Hustle culture now has an undeniable grip on women, and it’s not hard to see why. From the outside, it’s an exclusive, glamorous club only a few belong to that the rest of us are urged to get into, or metaphorically die trying in the process. But is this club built on a foundation of hard work, dedication, and passion, or is it only filled with hot air? And what’s more, is it a healthy mindset and goal to strive for?
A Standard Built on Unrealistic Expectations
Hustle culture, now synonymous with the cringey #bossbabe and girl boss trends we still continue to see, is somehow an aspirational thing we strive for, yet it’s a system that’s set us up to fail. While a sense of ambition is one of the healthiest things we can have as young professionals, the tide can quickly turn when that desire spills over into the other aspects of our lives, controlling and dictating how we live with that one goal in mind.
We always hear about the pretty, sexy side of hustle culture, littered with buzzwords like financial freedom and living debt free, or things like glamorous vacations and “I quit my job and now I work for myself!” But we very rarely see the converse, which is usually characterized by extreme overwork, poor management of mental health, little to no work-life balance, and, as Brian E. Robinson for Psychology Today describes it, “the idea that it’s cool to be ‘always on’.”
Hustle culture doesn’t tolerate failure or weakness.
Let’s be honest for a second. How many of us are up at five in the morning, in the gym for an hour to two hours, perfectly put together in the office just a while later, on top of each and every daily task, home to our families with a perfect meal on the table and our kids in bed afterwards, giving us enough time for healthy intimacy with our spouses, in bed just late enough to give us a chance to check a few work emails, and up the next morning just to do it all over again? It sounds exhausting just thinking about it.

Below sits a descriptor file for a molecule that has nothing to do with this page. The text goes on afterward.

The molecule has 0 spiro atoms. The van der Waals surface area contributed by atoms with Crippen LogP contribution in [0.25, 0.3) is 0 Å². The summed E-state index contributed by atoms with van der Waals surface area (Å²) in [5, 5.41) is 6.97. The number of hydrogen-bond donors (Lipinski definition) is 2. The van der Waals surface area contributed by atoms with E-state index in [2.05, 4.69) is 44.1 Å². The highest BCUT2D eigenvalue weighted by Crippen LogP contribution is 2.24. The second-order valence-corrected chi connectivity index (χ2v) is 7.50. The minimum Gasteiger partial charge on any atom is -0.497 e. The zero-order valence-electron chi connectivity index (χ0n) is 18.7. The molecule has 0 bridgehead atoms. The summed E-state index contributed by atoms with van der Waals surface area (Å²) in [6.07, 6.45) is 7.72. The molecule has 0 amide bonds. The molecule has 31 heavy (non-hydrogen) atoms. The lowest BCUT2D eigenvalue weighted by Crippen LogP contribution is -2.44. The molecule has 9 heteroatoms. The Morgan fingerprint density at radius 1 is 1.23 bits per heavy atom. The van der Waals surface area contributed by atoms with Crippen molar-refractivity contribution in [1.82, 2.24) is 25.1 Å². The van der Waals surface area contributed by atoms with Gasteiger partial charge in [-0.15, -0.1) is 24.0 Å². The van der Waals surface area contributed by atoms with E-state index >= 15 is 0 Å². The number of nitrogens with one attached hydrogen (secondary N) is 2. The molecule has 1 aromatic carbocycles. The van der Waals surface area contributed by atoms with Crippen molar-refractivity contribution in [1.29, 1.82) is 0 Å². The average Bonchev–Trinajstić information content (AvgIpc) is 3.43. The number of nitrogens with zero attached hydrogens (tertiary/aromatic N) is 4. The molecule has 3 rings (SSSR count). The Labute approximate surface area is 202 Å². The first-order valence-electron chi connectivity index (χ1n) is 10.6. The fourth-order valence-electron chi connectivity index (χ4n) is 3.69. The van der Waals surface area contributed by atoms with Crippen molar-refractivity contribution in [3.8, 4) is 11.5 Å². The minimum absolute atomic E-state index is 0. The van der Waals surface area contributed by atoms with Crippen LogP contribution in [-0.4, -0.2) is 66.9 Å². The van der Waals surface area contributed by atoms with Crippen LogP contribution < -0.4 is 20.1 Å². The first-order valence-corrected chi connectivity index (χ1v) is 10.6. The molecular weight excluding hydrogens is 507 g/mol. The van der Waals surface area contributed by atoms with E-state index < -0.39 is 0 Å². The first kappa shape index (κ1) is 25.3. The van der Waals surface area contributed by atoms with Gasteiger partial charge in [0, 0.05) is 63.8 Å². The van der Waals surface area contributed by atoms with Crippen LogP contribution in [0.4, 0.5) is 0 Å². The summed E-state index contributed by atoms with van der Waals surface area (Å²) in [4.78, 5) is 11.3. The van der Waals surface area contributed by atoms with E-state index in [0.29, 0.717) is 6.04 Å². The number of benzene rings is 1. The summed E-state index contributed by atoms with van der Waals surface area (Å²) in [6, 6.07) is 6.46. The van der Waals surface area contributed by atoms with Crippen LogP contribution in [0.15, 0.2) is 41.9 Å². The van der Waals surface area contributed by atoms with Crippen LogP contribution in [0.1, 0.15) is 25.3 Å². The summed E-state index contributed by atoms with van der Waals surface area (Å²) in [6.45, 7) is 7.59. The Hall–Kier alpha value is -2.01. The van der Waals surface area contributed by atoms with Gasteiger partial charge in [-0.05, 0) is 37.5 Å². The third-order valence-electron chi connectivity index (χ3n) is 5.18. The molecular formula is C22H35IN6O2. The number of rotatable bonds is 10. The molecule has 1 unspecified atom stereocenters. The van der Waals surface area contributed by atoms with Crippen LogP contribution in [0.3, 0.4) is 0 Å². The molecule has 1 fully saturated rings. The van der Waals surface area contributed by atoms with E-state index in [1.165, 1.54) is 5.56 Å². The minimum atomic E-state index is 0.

But hustle culture doesn’t tolerate failure or weakness, which is just the tip of the iceberg as far as fatal flaws are concerned. The bar is set so high expectation-wise that, from the outset, it’s a lifestyle that’s both unhealthy and unrealistic to maintain.
The Apex of Hustle Culture
When we hear about hustle culture, a few things might come to mind like multi-level marketing companies, which are sometimes more commonly recognized as MLMs or pyramid schemes. (You might even have been the target of one — if you’ve ever heard from acquaintances from high school or church about an “exciting new business opportunity,” then you’ve definitely been targeted.)
But truthfully, this toxic trend isn’t just limited to multi-level marketing companies. You don’t have to be in an up-line or a down-line selling patterned leggings or essential oils or cookware to fall prey to hustle culture. You could be an attorney, a doctor, a mom, part of the corporate world. It doesn’t matter.
Environments like these, even motherhood in some instances, thrive on hustle culture. Hustle culture allows supervisors and workplaces to push you so far past your limits you might not even know those boundaries have been broken until it’s too late. Stressful workplaces which discourage taking time off or vacation or even accomplishing tasks in realistic time frames are just a few examples. It’s all about the hustle: accomplishing as much as you possibly can in as little time as possible.